Every single trip I took to Old Anarkali bazaar in Lahore as a youth had one hidden motive: Try to guess which wall is Anarkali, the nautch-girl who dared love the Emperor’s son, cemented in. I used to think she was still alive and peeking through little holes in the wall, observing the world. A bit morbid, I must admit.
The legend of the love between Prince Salim (later to become Emperor Jahangir (c. 1605-26)) and a commoner Anarkali must have some roots in folklore but I am a bit lazy to dig it up right now. The story goes as follows: The prince and the girl fall in love. Emperor Akbar deems the romance against the royal wishes. The prince rebels and is sentenced to death. Anarkali steps forward and says that she will sacrifice her life instead but to spend one night with her lover. They have that one night. In the morning, the palace guards take her away and she is sandwiched alive in a brick wall.
This tale was told in the 1922 Urdu play, Anarkali written by Syed Imitiaz Ali Taj. Taj was a good ole’ Lahori boy who was very much into the seedy life-style of mujaras that took place around the old gates of Lahore. He sought to capture for eternity one of those nautch-girls and I doubt it existed before that. Several film versions followed but the most famous was the Indian epic Mughal-e Azam (1960). I watched it as a child and must have been where I got fixated on Anarkali’s final resting place (there is a tomb of Anarkali in the bazaar, though).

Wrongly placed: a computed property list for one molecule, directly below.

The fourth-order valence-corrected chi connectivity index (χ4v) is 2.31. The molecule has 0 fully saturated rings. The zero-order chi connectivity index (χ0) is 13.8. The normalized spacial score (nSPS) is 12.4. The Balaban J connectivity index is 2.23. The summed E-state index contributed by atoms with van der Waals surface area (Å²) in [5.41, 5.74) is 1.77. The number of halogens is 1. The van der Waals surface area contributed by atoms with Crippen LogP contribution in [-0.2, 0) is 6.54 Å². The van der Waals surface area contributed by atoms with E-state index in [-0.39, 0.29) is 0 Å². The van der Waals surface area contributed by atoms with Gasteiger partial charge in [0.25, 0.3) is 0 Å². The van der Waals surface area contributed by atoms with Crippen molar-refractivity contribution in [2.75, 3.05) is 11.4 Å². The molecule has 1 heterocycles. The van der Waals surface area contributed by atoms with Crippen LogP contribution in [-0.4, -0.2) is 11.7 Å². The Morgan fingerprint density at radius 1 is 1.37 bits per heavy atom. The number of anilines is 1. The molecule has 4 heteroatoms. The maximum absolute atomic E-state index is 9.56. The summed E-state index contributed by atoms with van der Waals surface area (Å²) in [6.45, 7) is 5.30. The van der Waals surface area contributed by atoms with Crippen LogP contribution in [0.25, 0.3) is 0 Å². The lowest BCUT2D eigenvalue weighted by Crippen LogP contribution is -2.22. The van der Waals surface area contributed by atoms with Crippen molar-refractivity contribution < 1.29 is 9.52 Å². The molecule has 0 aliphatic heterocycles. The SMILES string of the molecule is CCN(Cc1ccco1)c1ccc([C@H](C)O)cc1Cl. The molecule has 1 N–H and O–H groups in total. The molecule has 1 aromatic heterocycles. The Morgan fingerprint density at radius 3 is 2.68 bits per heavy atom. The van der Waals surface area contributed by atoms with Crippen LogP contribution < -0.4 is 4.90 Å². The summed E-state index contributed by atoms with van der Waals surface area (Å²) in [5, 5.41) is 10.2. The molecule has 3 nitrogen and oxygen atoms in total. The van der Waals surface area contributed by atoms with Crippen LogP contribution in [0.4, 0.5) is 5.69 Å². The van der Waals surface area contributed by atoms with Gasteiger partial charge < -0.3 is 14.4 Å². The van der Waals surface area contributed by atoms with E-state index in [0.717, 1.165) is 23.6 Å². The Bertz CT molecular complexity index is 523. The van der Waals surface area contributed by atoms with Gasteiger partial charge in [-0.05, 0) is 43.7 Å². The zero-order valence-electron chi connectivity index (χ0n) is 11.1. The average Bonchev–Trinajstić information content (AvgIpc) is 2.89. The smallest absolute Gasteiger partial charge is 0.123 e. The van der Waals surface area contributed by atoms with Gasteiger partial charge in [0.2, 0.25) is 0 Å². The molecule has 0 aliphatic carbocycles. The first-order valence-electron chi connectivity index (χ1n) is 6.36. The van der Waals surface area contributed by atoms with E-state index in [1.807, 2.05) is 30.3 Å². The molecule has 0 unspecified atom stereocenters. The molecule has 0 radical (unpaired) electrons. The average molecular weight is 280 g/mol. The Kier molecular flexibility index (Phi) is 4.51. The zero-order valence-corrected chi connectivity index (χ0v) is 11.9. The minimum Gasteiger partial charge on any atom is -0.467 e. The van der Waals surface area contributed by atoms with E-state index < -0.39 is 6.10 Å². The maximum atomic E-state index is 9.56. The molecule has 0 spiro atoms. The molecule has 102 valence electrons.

Anyways, all that is relevant today because Field-Marshall-to-be is coming to NY on September 22 and part of his shindig is to attend a special screening on Broadway of Anarkali. The high-entry fee play is to benefit the UN Human Development Fund. Zia Mohiyudin is narrating. The “script, direction, costumes and music” of this version are by Rizwan Beyg, a fashion designer, as quoted in this Jang interview and the twist he is putting on the age-old tale is that Anarkali was actually Noor Jehan. Ok.
Which seems to be the same twist in a play by Sohail Malik and his wife Shaiyanne Malik entitled, Anarkali Through The Eyes Of Noor Jahan (The Legend Of The Entombed Flower) that was performed in 2003. These writers have claimed in court that the Broadway show is ripping them off without credit and sued against any public showing of their play and have won! Except, that the the organizers of the NY shindig are still going forward with it. Here are some details, plus cool artwork of the invites, about the case.
All of which still leaves me wondering, which wall is Anarkali in?